So What Should We Do?
By Hafizur Rahman

One marvels at the brazen audacity with which our twice-deposed prime ministers, or their representatives in the country, set afloat reports of their impending return to Pakistan. Reading such statements it seems as if their return is now a matter of days, and then Pakistan’s fate will turn a fresh new leaf.
While Mian Nawaz Sharif is himself “wordless in Gaza” and allows his associates to say what they like on the subject, Ms Benazir Bhutto loves to talk about it from wherever she is and also argues about her husband’s innocence. Both the former PMs are said to be intensely eager to get back home.
Of course the possibility is remote, and the common man does not seem to miss them. In the case of Mian Sahib even if the government of Saudi Arabia has a change of heart and does no more want to be his host, the military regime is not likely to accept him, and will probably say, “Goods once lifted will not be taken back” or words to that effect.
On the other hand, the poor BB has no Arab ruler to plead her safe return and she can only come back to stay in prison. She has already been found guilty of corruption in a few cases, and I doubt if her appeals to higher courts will yield a favorable verdict. So what is this “See you soon” addressed to?
But their partymen continue to campaign about their return in a manner similar to the advertising of home appliances. Their persistence sounds so full of confidence that even Syed Jamil Shah gets worried sometimes. He is an old friend who was once man-about-town in Karachi and is now a reclusive project consultant in Islamabad. I am mentioning about him in this context because he has made a solemn vow. He says that as soon as either BB or Nawaz Sharif lands in Pakistan he will leave this country.

His argument is that this is all that a self-respecting citizen can do when overwhelmed with the dire straits to which these two leaders reduced Pakistan, one in his obsessive lust for personal power (apart from other things) and the other in her blatantly immodest defense of her ill-reputed life partner (apart from other things). In Jamil Shah’s opinion there is no other way out, for it is not possible for decent people to fight, or even effectively protest against, all-encompassing political evil.
Jamil Shah has a dear friend in the United States, a well-known Pakistani painter. Apparently the man is terribly bored among the denizens of that country and is yearning to let Jamil Shah amuse him and entertain him in Punjabi, something that my friend does extremely well when he is in the mood. Since Jamil Shah determinedly refuses to veer from the pledge that he has made to himself, I can hardly say anything in the matter, except to hope and pray that I don’t have to give you the news of his departure for self-exile in near future.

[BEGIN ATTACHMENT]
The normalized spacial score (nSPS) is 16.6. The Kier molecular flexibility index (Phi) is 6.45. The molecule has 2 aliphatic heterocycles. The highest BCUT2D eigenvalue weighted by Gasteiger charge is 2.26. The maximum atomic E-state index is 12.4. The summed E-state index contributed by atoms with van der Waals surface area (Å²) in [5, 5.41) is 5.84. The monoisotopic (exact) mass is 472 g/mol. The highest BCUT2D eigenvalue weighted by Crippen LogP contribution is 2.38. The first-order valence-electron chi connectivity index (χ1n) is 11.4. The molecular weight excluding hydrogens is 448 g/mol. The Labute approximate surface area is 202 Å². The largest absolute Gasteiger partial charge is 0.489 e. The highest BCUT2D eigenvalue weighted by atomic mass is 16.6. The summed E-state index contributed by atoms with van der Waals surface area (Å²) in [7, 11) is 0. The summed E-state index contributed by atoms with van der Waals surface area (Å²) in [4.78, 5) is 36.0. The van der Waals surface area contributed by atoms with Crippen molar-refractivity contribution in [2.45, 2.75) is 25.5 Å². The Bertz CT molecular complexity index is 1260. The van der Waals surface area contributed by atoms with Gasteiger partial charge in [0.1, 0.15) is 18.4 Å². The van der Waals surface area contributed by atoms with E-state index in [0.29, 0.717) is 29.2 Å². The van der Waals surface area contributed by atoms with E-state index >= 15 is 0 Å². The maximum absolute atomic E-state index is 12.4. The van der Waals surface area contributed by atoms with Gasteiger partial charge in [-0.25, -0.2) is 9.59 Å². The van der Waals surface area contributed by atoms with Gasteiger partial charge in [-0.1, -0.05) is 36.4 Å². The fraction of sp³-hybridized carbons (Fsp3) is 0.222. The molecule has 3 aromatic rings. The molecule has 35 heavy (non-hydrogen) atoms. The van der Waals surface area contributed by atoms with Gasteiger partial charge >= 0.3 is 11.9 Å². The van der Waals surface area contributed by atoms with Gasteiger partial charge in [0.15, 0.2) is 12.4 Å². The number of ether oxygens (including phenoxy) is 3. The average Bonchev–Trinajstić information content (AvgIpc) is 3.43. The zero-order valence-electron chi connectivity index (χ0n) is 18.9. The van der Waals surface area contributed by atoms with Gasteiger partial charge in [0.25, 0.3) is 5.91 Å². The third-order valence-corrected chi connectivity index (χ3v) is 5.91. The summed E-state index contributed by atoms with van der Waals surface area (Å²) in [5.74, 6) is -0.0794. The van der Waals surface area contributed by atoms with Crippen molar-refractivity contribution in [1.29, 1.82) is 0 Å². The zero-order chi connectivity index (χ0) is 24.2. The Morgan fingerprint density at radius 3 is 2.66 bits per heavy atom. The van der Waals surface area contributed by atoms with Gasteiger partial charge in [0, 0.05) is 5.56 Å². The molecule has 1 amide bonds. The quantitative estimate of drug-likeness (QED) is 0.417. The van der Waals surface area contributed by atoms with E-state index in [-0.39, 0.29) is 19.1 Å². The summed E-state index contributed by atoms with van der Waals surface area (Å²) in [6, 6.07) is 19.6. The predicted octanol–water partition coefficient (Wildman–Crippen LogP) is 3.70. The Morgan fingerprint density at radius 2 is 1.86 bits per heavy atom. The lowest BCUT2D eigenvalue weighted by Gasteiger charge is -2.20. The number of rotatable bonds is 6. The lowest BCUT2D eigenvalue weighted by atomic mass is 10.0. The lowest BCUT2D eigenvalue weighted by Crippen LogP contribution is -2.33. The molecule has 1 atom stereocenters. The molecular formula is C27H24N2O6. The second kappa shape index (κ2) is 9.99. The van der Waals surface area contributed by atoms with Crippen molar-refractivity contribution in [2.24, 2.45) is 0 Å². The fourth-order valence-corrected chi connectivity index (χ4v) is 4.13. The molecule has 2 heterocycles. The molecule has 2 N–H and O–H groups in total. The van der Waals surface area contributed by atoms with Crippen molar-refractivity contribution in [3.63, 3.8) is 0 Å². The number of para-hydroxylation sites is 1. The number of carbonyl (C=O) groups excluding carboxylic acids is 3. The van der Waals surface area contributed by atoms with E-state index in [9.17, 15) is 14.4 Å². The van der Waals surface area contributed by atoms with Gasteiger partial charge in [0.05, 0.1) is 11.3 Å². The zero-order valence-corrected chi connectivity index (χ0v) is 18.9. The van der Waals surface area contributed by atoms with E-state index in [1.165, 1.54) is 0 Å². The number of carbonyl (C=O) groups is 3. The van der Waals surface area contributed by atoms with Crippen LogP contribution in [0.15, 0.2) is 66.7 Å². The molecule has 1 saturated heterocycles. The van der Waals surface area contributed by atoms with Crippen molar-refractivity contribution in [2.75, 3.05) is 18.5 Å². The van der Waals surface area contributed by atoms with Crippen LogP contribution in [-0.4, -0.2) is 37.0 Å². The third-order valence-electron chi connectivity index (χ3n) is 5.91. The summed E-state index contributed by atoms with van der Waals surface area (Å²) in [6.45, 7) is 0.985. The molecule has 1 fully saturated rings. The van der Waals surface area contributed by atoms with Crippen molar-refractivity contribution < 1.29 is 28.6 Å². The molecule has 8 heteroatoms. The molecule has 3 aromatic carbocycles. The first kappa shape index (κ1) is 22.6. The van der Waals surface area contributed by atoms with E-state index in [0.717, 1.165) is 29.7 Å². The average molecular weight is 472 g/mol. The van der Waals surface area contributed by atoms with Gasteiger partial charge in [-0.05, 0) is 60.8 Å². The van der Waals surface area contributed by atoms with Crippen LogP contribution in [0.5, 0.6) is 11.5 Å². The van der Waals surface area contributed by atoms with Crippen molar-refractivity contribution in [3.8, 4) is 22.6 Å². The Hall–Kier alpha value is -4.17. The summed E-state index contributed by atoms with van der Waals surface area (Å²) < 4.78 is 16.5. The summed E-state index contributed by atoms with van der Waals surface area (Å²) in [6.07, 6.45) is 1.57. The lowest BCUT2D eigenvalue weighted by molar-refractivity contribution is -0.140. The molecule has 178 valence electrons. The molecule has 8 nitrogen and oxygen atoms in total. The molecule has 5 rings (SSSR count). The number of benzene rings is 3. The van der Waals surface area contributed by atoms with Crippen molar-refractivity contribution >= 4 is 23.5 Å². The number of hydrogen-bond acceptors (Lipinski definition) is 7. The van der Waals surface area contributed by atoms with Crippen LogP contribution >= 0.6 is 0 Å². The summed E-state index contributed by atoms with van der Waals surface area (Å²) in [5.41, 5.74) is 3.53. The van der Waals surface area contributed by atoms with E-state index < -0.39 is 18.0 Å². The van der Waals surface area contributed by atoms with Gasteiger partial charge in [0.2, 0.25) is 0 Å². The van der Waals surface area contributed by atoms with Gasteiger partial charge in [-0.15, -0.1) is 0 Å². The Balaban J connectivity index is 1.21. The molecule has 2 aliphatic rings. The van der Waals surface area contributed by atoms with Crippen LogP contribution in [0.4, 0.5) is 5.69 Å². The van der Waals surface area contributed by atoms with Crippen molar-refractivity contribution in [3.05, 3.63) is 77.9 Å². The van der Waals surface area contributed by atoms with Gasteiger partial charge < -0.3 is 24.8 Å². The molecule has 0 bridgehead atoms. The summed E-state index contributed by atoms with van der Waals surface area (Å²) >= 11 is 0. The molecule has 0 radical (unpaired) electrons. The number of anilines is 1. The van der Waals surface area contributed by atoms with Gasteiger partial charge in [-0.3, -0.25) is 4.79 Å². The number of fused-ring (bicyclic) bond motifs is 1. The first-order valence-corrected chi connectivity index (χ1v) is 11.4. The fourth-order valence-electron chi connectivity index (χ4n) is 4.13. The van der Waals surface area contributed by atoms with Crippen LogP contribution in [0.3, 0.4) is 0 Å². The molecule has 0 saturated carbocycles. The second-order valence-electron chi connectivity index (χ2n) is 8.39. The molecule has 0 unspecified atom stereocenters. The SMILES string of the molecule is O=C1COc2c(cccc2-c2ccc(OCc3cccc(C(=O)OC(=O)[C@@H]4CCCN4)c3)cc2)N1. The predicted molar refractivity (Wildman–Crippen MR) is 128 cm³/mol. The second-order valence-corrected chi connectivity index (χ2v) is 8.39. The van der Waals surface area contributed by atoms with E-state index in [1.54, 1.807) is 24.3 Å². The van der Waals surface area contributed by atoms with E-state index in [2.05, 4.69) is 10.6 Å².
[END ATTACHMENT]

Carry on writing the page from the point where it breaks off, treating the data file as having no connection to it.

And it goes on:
But what a misfortune that sensitive, highly educated and enlightened people have to think in terms of leaving the country rather than wait and see what happens after the return of the political leaders. A greater misfortune is that these leaders are elected by the people, and by all canons of democracy they have the right to do to it what they like. I have never been able to understand our people. They will reject certain leaders but when election time comes, they vote them into power again.
What a great pity that both the former PMs were twice removed by extracurricular methods; military or quasi-military. One shudders to think what would have happened if they had been allowed to complete their constitutional tenure. Both have their defenders but, as it is, you can’t form a good opinion of such people.
During the last fifteen years the only prime minister who was able to earn the respect of the people of Pakistan was Muhammad Khan Junejo but he held the office in the days of General Ziaul Haq who played dirty with him because he refused to believe that the general had been ordained by the Almighty to convert Pakistan into a fortress of Islam. Had Mr Junejo been allowed to stay on he might have set good traditions for others to follow, but that was not to be. This was another misfortune.
The only clean periods that the country has seen were when the three interim (caretaker) prime ministers ruled over its destiny. They were Meraj Khalid, Moeen Qureshi and Ghulam Mustafa Jatoi. You can point out many faults in their administration but you can’t accuse them of having treated Pakistan as their personal fief.
Though I must tell you (if you do not know it already) that Mr Jatoi, intimidated at first by the grim presence of President Ghulam Ishaq Khan, let himself go in the end, and in the last two or three days of his rule, allotted more than a hundred prime plots in Islamabad and Karachi to his favorites, most of whom, incidentally, were ladies.
Then we had a military government in Pakistan, another comparatively clean period. We all wanted the soldiers to go back to their barracks but our bane is the basic trauma that besets us whenever we start thinking of alternatives. The regime that has followed is not too bad, though it is not properly democratic. Being democrats at heart, though still struggling to find our feet, we genuinely want democratic ways to prevail among us, but the thought of elected leaders coming in to rule gives us the creeps. So what should we do? (Courtesy Dawn)



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Editor: Akhtar M. Faruqui
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